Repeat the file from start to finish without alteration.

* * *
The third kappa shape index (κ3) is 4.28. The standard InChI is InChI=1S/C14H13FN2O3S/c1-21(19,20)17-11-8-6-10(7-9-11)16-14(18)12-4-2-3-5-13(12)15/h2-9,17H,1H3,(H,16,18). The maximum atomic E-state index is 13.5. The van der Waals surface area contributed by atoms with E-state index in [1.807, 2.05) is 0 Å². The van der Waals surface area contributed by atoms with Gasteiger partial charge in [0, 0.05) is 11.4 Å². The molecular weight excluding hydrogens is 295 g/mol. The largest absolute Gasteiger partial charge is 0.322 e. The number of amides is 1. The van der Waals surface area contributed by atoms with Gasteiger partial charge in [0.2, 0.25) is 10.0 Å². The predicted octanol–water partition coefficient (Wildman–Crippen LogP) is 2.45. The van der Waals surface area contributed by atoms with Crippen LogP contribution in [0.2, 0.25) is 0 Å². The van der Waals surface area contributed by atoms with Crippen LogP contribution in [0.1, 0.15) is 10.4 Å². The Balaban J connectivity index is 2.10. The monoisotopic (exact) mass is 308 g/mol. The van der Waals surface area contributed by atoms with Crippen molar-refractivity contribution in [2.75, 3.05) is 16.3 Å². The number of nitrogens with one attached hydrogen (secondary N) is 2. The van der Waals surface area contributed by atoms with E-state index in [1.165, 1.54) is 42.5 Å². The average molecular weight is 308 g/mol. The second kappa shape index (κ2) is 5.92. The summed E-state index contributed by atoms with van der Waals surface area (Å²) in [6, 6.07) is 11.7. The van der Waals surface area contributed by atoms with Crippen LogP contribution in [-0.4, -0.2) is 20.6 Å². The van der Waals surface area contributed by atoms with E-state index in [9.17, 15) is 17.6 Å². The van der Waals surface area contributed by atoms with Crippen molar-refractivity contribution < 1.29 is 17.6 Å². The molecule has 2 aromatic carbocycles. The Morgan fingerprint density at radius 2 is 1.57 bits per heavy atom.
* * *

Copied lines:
The third kappa shape index (κ3) is 4.28. The standard InChI is InChI=1S/C14H13FN2O3S/c1-21(19,20)17-11-8-6-10(7-9-11)16-14(18)12-4-2-3-5-13(12)15/h2-9,17H,1H3,(H,16,18). The maximum atomic E-state index is 13.5. The van der Waals surface area contributed by atoms with E-state index in [1.807, 2.05) is 0 Å². The van der Waals surface area contributed by atoms with Gasteiger partial charge in [0, 0.05) is 11.4 Å². The molecular weight excluding hydrogens is 295 g/mol. The largest absolute Gasteiger partial charge is 0.322 e. The number of amides is 1. The van der Waals surface area contributed by atoms with Gasteiger partial charge in [0.2, 0.25) is 10.0 Å². The predicted octanol–water partition coefficient (Wildman–Crippen LogP) is 2.45. The van der Waals surface area contributed by atoms with Crippen LogP contribution in [0.2, 0.25) is 0 Å². The van der Waals surface area contributed by atoms with Crippen LogP contribution in [0.1, 0.15) is 10.4 Å². The Balaban J connectivity index is 2.10. The monoisotopic (exact) mass is 308 g/mol. The van der Waals surface area contributed by atoms with Crippen molar-refractivity contribution in [2.75, 3.05) is 16.3 Å². The number of nitrogens with one attached hydrogen (secondary N) is 2. The van der Waals surface area contributed by atoms with E-state index in [1.165, 1.54) is 42.5 Å². The average molecular weight is 308 g/mol. The second kappa shape index (κ2) is 5.92. The summed E-state index contributed by atoms with van der Waals surface area (Å²) in [6, 6.07) is 11.7. The van der Waals surface area contributed by atoms with Crippen LogP contribution in [-0.4, -0.2) is 20.6 Å². The van der Waals surface area contributed by atoms with E-state index in [9.17, 15) is 17.6 Å². The van der Waals surface area contributed by atoms with Crippen molar-refractivity contribution < 1.29 is 17.6 Å². The molecule has 2 aromatic carbocycles. The Morgan fingerprint density at radius 2 is 1.57 bits per heavy atom.